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Warsaw: Warsaw (Joy Division,1977/78)

February 1, 2012

Unimportant Notice. New year, new banner graphic. This change is also due to the acquisition of two more IKEA Benno shelving units (one for Jazz and one for 20th/21st Century Composers) meaning the six-sided die has been replaced with an eight-sided die (you can read more about the nerdy CD selection system on the About page). Fun Fact: The picture in the banner is the actual dice used and not just something I found on Google. True story.

Joy_division_warsawRoll: 3-3-17
Album: Warsaw (Joy Division), Warsaw

I remember this album of early Joy Division recordings was one of those rare bootlegs you’d have to pay ransom prices for and, if you could find it at all, was only available on vinyl. But I could be mistaken on that point. I didn’t buy a copy until a few years ago when I picked up this CD for a reasonable, and I’m pretty sure discounted, price.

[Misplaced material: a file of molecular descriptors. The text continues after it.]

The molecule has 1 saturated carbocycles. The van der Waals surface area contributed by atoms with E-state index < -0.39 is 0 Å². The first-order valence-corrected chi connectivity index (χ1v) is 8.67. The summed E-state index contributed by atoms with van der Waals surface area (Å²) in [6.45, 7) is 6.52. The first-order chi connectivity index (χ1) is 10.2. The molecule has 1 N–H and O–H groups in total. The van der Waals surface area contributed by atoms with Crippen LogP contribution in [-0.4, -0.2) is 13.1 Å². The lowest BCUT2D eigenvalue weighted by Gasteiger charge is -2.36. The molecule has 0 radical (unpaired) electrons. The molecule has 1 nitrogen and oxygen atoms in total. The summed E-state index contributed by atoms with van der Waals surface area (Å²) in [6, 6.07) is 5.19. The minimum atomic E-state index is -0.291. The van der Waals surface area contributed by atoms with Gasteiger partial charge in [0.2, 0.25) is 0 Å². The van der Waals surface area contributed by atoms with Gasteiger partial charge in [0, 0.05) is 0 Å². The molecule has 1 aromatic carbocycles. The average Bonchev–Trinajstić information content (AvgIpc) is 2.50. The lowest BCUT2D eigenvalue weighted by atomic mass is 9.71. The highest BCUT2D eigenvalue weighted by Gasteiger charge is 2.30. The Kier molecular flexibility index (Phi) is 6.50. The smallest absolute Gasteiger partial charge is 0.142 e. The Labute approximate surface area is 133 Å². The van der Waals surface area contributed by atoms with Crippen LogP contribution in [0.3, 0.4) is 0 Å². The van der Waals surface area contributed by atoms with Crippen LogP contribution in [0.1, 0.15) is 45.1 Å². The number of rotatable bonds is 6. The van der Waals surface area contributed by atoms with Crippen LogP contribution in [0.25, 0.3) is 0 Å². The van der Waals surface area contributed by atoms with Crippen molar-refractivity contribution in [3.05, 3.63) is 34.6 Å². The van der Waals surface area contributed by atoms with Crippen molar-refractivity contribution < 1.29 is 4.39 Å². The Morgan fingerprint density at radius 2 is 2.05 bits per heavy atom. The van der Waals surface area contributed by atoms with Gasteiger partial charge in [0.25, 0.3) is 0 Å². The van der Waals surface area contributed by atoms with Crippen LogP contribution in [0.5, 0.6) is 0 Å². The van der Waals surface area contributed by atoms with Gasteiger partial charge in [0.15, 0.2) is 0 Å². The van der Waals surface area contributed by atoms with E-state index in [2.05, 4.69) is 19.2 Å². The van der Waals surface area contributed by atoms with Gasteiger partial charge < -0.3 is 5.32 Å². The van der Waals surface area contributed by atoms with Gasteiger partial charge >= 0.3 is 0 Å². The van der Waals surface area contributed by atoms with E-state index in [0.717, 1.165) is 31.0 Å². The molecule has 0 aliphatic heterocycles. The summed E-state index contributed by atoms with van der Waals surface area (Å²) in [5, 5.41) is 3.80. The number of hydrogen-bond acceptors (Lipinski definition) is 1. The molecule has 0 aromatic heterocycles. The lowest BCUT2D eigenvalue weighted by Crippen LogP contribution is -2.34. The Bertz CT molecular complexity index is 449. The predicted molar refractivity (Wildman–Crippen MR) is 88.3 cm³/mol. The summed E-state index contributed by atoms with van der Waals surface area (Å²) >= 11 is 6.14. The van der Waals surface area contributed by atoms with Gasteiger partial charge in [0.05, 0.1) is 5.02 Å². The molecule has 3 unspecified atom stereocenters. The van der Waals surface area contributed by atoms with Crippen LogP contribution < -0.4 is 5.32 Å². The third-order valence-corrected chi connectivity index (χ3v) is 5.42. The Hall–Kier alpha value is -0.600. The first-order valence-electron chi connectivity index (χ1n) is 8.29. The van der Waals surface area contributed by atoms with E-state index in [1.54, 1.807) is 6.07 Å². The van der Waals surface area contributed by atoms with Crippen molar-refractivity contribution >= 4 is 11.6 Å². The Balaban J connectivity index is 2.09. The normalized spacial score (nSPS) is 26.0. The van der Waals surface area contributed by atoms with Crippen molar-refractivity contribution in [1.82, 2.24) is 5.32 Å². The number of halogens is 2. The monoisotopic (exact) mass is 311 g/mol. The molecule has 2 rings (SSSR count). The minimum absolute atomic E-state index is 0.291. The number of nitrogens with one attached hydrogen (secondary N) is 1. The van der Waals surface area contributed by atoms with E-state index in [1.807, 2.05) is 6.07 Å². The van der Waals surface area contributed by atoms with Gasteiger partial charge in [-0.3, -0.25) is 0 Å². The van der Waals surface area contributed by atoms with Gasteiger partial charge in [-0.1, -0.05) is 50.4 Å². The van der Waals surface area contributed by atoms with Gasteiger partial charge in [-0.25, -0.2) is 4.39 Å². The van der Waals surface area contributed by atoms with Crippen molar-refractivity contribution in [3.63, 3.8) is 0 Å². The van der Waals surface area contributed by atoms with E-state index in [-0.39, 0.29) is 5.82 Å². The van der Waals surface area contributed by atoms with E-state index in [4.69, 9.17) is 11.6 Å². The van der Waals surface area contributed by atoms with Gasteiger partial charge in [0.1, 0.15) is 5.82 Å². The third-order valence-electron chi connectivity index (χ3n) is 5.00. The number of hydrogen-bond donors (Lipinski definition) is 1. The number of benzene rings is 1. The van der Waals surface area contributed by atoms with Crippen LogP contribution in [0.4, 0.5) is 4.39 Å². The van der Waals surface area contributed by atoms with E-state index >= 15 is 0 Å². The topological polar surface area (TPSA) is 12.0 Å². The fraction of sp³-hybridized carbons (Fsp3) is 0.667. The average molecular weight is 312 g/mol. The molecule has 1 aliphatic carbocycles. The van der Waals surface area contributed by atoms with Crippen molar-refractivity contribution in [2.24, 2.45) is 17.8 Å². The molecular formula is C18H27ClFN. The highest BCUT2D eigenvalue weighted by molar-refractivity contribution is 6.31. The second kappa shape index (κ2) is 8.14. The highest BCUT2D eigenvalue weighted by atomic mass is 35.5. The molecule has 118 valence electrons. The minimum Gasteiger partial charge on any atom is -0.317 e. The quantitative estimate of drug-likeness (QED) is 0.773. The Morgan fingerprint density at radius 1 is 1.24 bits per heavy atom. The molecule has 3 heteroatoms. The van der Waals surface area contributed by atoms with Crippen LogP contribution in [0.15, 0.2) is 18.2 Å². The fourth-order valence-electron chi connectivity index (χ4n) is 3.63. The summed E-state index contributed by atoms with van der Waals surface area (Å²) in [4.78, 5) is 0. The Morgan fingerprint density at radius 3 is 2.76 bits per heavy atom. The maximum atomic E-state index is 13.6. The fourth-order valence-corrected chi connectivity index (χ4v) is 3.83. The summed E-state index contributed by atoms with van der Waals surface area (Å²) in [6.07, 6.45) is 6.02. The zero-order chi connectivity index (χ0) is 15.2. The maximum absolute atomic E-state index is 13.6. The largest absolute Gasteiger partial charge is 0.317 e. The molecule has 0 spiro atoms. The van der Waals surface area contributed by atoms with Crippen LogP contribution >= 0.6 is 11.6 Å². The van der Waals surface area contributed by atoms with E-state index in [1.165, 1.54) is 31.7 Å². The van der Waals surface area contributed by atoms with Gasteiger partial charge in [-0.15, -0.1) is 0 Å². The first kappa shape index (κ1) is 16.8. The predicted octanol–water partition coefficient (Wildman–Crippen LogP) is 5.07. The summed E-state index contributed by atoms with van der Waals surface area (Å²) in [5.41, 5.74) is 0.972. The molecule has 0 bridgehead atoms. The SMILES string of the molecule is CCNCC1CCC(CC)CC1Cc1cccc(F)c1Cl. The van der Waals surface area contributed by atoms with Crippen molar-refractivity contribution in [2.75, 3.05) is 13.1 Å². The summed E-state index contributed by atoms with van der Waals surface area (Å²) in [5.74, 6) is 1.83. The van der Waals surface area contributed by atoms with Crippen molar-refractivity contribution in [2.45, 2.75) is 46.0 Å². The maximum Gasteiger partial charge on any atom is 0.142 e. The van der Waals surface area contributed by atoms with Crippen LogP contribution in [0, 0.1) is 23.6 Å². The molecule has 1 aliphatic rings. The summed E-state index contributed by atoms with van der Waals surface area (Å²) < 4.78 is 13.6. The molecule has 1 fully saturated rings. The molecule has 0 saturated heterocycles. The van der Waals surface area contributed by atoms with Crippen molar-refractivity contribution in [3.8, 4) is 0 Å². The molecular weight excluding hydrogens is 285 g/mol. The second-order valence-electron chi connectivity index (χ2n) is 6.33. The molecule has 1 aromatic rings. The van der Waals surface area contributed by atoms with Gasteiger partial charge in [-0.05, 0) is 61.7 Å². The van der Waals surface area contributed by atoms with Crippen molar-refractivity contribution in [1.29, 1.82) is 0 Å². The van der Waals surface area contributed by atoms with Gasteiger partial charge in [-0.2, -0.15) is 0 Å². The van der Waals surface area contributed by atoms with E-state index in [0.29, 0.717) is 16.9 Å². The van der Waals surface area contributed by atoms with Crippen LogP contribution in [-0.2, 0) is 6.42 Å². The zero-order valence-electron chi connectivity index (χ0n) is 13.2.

At some point between the mid-nineties and now, Joy Division either got popular enough that this material had been pressed in large enough quantities so that it was no longer considered rare or people just stopped caring and it got cheap.

Thankfully, I waited.

Not that Warsaw is a bad record, but it’s more “interesting” than “good” if you take my meaning.

It’s most interesting specifically from two different standpoints. The first is you often read interviews with ex-Joy Division members where they recount how they were unhappy with Martin Hannett’s famous productions. They’d considered themselves a punk band and weren’t happy with how he turned them into some kind of art project. But since Joy Division seemed so well suited to Hannett’s sound that I always wondered how much of a punk band they really were. It turns out they were  pretty punk—especially judged by demo sessions tacked on at the end of the disc—and they were also quite a good punk band. Though “Warsaw” might not have ever had the lasting impact “Joy Division” has, they were still a lot more interesting than many other British punk bands from the 1977-78 years.